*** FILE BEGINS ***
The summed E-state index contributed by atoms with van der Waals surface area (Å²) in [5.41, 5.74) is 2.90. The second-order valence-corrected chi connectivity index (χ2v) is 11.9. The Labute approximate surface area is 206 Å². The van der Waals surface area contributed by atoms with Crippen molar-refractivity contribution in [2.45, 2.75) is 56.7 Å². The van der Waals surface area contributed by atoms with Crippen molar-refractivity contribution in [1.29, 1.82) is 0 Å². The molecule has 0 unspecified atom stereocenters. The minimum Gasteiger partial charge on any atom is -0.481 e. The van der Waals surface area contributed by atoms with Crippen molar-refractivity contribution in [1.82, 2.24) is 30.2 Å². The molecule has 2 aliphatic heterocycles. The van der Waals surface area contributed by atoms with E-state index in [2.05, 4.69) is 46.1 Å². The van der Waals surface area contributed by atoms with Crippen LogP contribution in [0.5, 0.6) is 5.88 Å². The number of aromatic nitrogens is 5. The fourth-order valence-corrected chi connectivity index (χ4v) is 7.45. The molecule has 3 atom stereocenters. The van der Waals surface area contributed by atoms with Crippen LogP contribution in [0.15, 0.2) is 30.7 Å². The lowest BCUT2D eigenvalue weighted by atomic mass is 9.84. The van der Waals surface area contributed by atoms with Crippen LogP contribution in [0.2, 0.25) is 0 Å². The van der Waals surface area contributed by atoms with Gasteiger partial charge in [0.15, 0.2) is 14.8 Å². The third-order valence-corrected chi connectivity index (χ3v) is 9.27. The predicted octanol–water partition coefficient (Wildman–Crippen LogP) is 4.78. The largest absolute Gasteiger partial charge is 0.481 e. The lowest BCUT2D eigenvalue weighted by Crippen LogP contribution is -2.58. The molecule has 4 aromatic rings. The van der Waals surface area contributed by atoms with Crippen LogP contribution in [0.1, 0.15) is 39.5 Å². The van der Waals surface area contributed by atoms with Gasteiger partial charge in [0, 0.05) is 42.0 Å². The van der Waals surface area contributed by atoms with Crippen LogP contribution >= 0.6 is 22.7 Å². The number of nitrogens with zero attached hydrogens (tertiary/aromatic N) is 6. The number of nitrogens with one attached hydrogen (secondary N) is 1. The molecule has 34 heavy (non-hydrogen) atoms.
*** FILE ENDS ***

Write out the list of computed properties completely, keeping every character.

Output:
The summed E-state index contributed by atoms with van der Waals surface area (Å²) in [5.41, 5.74) is 2.90. The second-order valence-corrected chi connectivity index (χ2v) is 11.9. The Labute approximate surface area is 206 Å². The van der Waals surface area contributed by atoms with Crippen molar-refractivity contribution in [2.45, 2.75) is 56.7 Å². The van der Waals surface area contributed by atoms with Crippen molar-refractivity contribution in [1.29, 1.82) is 0 Å². The molecule has 0 unspecified atom stereocenters. The minimum Gasteiger partial charge on any atom is -0.481 e. The van der Waals surface area contributed by atoms with Crippen molar-refractivity contribution in [1.82, 2.24) is 30.2 Å². The molecule has 2 aliphatic heterocycles. The van der Waals surface area contributed by atoms with E-state index in [2.05, 4.69) is 46.1 Å². The van der Waals surface area contributed by atoms with Crippen LogP contribution in [0.5, 0.6) is 5.88 Å². The number of aromatic nitrogens is 5. The fourth-order valence-corrected chi connectivity index (χ4v) is 7.45. The molecule has 3 atom stereocenters. The van der Waals surface area contributed by atoms with Crippen LogP contribution in [0.15, 0.2) is 30.7 Å². The lowest BCUT2D eigenvalue weighted by atomic mass is 9.84. The van der Waals surface area contributed by atoms with Crippen LogP contribution in [0.2, 0.25) is 0 Å². The van der Waals surface area contributed by atoms with Gasteiger partial charge in [0.15, 0.2) is 14.8 Å². The third-order valence-corrected chi connectivity index (χ3v) is 9.27. The predicted octanol–water partition coefficient (Wildman–Crippen LogP) is 4.78. The largest absolute Gasteiger partial charge is 0.481 e. The lowest BCUT2D eigenvalue weighted by Crippen LogP contribution is -2.58. The molecule has 4 aromatic rings. The van der Waals surface area contributed by atoms with Crippen LogP contribution in [0.1, 0.15) is 39.5 Å². The van der Waals surface area contributed by atoms with Gasteiger partial charge in [0, 0.05) is 42.0 Å². The van der Waals surface area contributed by atoms with Crippen LogP contribution >= 0.6 is 22.7 Å². The number of nitrogens with zero attached hydrogens (tertiary/aromatic N) is 6. The number of nitrogens with one attached hydrogen (secondary N) is 1. The molecule has 34 heavy (non-hydrogen) atoms.